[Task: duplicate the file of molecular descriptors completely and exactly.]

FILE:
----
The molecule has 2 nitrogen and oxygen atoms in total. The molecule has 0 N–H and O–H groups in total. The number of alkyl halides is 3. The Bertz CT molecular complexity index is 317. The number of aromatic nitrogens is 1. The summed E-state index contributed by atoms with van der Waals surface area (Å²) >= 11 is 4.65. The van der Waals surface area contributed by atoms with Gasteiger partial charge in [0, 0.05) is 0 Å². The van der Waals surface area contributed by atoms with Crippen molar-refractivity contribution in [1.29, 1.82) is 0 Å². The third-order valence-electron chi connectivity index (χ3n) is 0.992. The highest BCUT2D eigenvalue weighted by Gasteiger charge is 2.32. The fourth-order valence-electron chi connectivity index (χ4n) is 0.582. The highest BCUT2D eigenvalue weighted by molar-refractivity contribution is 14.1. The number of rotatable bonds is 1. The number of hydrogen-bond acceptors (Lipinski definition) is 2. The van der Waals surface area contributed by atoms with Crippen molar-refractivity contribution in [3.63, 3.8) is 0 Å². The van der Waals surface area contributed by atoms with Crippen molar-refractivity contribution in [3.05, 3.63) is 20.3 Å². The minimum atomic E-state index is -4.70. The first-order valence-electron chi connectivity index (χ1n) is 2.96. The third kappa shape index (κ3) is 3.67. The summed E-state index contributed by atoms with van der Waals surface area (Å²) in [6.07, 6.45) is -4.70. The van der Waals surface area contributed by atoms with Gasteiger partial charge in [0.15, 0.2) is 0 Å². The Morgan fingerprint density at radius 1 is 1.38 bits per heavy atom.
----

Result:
The molecule has 2 nitrogen and oxygen atoms in total. The molecule has 0 N–H and O–H groups in total. The number of alkyl halides is 3. The Bertz CT molecular complexity index is 317. The number of aromatic nitrogens is 1. The summed E-state index contributed by atoms with van der Waals surface area (Å²) >= 11 is 4.65. The van der Waals surface area contributed by atoms with Gasteiger partial charge in [0, 0.05) is 0 Å². The van der Waals surface area contributed by atoms with Crippen molar-refractivity contribution in [1.29, 1.82) is 0 Å². The third-order valence-electron chi connectivity index (χ3n) is 0.992. The highest BCUT2D eigenvalue weighted by Gasteiger charge is 2.32. The fourth-order valence-electron chi connectivity index (χ4n) is 0.582. The highest BCUT2D eigenvalue weighted by molar-refractivity contribution is 14.1. The number of rotatable bonds is 1. The number of hydrogen-bond acceptors (Lipinski definition) is 2. The van der Waals surface area contributed by atoms with Crippen molar-refractivity contribution in [3.63, 3.8) is 0 Å². The van der Waals surface area contributed by atoms with Crippen molar-refractivity contribution in [3.05, 3.63) is 20.3 Å². The minimum atomic E-state index is -4.70. The first-order valence-electron chi connectivity index (χ1n) is 2.96. The third kappa shape index (κ3) is 3.67. The summed E-state index contributed by atoms with van der Waals surface area (Å²) in [6.07, 6.45) is -4.70. The van der Waals surface area contributed by atoms with Gasteiger partial charge in [0.15, 0.2) is 0 Å². The Morgan fingerprint density at radius 1 is 1.38 bits per heavy atom.